How to Avoid Losing Part, or All, of a Bequest During a Chapter 13 Bankruptcy Case
The 4th Circuit Court of Appeals (of which North Carolina is a part) ruled October 28, 2013 that a Chapter 13 debtor who acquires a bequest during the pendency of the bankruptcy case may have to turn over part, or all, of the inheritance to the Chapter 13 Trustee for application to the unsecured debt of the beneficiary. Click here to view the opinion.
Judge Stephani W. Humrickhouse followed up the 4th Circuit opinion with a holding in a case from the Raleigh Division of the Eastern District of North Carolina that stated receipt of the bequest is irrelevant and that entitlement is the critical issue. One of the possible ways to avoid the loss of a bequest would be the request that the testator (individual executing will) not bequeath the asset directly to the chapter 13 debtor, but rather bequeath the asset to a trust for the benefit of the Chapter 13 case that includes a valid spendthrift provision. Unfortunately, this requires the debtor to raise two sensitive topics with the testator. And of course it is not always clear what bequests are likely to come about during the pendency of a Chapter 13 plan. Nonetheless, since the timing of death is not predictable, many Chapter 13 plans are 5 years in length, and the testator likely is seeking to confer a maximum benefit on the beneficiary as opposed to the creditors of the beneficiary, the risk averse Chapter 13 debtor should at least consider requesting a rewrite of the will as suggested above.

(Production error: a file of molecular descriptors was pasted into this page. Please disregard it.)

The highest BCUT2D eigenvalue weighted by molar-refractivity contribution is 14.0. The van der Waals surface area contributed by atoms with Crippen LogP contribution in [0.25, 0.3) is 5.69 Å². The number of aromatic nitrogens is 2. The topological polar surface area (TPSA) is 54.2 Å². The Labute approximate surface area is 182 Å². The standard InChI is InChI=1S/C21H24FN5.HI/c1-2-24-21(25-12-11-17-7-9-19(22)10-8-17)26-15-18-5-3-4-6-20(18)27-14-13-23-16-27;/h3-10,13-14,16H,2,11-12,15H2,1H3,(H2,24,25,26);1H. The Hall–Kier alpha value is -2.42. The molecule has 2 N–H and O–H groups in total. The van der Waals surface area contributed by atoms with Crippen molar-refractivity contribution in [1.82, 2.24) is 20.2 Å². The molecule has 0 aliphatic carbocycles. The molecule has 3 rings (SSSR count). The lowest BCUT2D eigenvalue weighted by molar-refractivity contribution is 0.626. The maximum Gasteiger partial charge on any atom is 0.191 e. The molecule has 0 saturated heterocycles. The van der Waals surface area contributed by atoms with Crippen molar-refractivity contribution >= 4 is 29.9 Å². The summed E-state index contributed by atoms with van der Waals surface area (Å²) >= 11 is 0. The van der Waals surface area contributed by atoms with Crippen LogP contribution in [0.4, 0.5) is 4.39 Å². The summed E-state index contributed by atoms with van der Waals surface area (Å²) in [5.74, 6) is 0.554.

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For more than 20 years, the Sasser Law Firm has been helping individuals and business owners sort through financial hardships to see the light at the end of the tunnel. Our North Carolina bankruptcy attorneys are all board-certified specialists, which means we have passed a complex exam, undergone a thorough peer review, and continue to earn legal education credits in this ever-evolving area of law.